It’s 1pm outside a monochrome office block on a season-defying day on the outskirts of Bern. If it’s autumn, the air shimmers in the heat of a ridiculously late Indian summer. If it’s winter, a false spring has sprung, only to scamper away again by evening.
The automatic doors sweep open and a motley but relaxed group emerges from the grand entrance of the building. The smokers outside are heard to snigger amongst themselves and a raucous voice calls out: “Et voilà, les anglais.” A disparaging remark is made about the lunchtime walk.
Les anglais are mostly not anglais but they do subscribe to a certain English decorum and do not dignify the heckling with a response. United in purpose, they stride away in the direction of the allotments, shedding jackets with practised ease, and commenting on the deceptively pleasant weather.
On their walk they will pass houses and tower blocks, an old farm and country house, little scraps of gardens tended by homesick foreigners, a hospital, a school and a motorway. All of human life is there, although because this is Switzerland there will not be many human beings in evidence.
The walkers will split into little knots of twos and threes. Discussion will turn from politics to family matters. Holidays are being planned or children are having problems in school. An elderly parent is ailing. The conversation has been going on for years, added to in small increments, and responsible for the familiarity and affection that has built up between les anglais.
There will be something new on every walk to provoke a moment of reflection: A hearse waiting at the back of the small hospital; grandparents on their allotment lovingly setting out toys around a baby on a blanket.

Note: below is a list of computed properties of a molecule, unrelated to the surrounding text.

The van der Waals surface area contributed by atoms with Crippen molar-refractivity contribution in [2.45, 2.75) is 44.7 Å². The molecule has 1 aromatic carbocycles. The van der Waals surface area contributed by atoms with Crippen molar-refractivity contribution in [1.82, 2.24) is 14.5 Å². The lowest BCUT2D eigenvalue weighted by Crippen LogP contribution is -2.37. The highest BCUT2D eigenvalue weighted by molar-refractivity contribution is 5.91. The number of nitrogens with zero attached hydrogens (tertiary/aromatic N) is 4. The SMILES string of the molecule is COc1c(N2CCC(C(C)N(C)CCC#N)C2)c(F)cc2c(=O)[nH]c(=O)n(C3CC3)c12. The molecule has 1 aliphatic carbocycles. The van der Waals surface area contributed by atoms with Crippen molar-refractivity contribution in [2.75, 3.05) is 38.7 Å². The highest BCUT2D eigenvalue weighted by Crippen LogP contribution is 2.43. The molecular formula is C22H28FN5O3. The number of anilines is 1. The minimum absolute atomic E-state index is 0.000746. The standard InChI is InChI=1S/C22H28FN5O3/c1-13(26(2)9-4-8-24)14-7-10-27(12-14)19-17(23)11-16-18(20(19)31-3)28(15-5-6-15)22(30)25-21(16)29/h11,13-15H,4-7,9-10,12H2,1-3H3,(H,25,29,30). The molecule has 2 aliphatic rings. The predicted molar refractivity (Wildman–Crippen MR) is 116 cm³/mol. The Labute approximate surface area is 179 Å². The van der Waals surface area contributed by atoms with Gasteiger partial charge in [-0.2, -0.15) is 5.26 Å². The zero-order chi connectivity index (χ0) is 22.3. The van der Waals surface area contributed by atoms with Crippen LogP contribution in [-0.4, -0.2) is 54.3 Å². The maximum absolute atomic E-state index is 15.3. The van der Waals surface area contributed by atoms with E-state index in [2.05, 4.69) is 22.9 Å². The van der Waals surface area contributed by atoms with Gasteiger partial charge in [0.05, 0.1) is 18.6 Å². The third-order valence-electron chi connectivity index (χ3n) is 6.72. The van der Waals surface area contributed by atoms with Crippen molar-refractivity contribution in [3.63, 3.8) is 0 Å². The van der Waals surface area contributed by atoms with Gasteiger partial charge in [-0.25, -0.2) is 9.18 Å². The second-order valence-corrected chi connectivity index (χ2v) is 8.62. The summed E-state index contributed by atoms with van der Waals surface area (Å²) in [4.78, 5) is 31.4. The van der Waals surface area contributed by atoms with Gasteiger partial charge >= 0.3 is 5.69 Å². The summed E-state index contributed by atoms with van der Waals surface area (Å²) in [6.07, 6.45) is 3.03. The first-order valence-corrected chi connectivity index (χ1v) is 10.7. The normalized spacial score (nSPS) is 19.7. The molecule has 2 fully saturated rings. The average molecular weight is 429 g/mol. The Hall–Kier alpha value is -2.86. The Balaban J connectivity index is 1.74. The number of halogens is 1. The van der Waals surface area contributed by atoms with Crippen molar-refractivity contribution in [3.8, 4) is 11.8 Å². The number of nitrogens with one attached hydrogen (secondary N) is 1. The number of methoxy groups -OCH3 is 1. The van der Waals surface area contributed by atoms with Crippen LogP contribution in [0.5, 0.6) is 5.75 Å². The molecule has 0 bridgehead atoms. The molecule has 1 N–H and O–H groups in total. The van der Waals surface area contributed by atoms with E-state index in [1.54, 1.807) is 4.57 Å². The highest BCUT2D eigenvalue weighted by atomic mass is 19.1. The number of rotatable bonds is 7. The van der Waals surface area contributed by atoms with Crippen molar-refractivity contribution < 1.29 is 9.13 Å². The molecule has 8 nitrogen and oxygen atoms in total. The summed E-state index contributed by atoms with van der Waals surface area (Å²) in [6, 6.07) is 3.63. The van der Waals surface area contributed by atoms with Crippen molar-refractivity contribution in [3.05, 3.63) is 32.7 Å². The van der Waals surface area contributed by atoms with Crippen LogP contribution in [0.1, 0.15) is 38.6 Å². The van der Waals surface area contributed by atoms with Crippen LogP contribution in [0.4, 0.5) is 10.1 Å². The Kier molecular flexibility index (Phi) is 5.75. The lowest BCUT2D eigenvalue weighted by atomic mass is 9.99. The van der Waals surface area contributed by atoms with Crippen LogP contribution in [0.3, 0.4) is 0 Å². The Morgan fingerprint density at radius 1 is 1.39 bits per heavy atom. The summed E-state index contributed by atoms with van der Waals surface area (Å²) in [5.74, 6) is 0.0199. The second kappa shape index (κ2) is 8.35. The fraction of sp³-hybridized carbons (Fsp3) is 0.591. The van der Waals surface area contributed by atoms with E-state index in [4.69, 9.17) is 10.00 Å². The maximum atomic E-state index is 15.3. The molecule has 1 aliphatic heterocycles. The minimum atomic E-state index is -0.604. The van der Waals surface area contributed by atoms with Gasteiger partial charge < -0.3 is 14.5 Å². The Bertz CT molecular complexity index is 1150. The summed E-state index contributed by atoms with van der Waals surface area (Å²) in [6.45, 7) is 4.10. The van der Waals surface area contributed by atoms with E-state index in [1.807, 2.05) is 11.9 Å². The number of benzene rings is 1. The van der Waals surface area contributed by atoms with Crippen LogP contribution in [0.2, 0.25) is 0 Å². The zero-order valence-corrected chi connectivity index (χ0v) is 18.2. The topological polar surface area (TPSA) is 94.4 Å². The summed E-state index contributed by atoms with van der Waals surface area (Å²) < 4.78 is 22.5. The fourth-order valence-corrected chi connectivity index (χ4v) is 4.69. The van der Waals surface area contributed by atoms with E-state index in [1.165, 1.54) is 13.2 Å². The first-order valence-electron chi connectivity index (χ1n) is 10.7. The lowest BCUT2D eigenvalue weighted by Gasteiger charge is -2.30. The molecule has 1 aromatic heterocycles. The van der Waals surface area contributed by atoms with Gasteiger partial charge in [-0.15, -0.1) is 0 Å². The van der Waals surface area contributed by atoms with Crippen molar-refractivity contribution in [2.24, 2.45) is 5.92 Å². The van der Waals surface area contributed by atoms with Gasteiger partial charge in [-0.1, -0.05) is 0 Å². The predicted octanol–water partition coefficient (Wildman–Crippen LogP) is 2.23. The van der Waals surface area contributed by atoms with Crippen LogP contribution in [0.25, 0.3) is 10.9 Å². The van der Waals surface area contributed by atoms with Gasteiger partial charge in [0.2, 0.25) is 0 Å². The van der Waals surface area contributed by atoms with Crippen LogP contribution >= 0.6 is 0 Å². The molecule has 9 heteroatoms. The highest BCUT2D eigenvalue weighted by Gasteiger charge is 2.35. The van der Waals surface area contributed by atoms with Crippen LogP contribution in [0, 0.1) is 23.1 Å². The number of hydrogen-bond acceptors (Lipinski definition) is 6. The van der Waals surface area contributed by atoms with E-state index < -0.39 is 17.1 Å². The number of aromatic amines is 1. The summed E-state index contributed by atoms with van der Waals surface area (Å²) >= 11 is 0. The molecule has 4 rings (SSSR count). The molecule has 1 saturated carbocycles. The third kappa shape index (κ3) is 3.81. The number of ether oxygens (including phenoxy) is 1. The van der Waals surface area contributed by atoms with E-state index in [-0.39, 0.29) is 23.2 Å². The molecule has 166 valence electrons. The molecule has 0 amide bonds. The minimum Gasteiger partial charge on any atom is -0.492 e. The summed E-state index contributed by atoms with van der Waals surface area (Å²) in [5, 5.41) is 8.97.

The walkers complete the loop all too quickly. There won’t have been time to talk to everyone about everything. But there will be another walk the next day, and the next. There will be small news and big news to share and always someone to listen.
Back in the office, the different members of the office family return to their stations. There will be coffee at three, a short break where laughter is the main currency. For now, the keyboard beckons: username, password, login.
This little tribute to office camaraderie is dedicated to my former colleagues of at least twenty nationalities at SWI swissinfo.ch in Bern. I spent the best part of ten years in the trenches at swissinfo, a happy soldier demobbed just last month.
When I get my ducks in a row I will officially embark on a new phase of working as a freelance writer and translator, final grand title to be decided. I welcome any tips on the organisational or motivational side of freelance work.
Here’s to old friends and new beginnings!
Ps. This post was partly inspired by this lovely article about ‘work family’ by Marion McGilvery writing in The Guardian.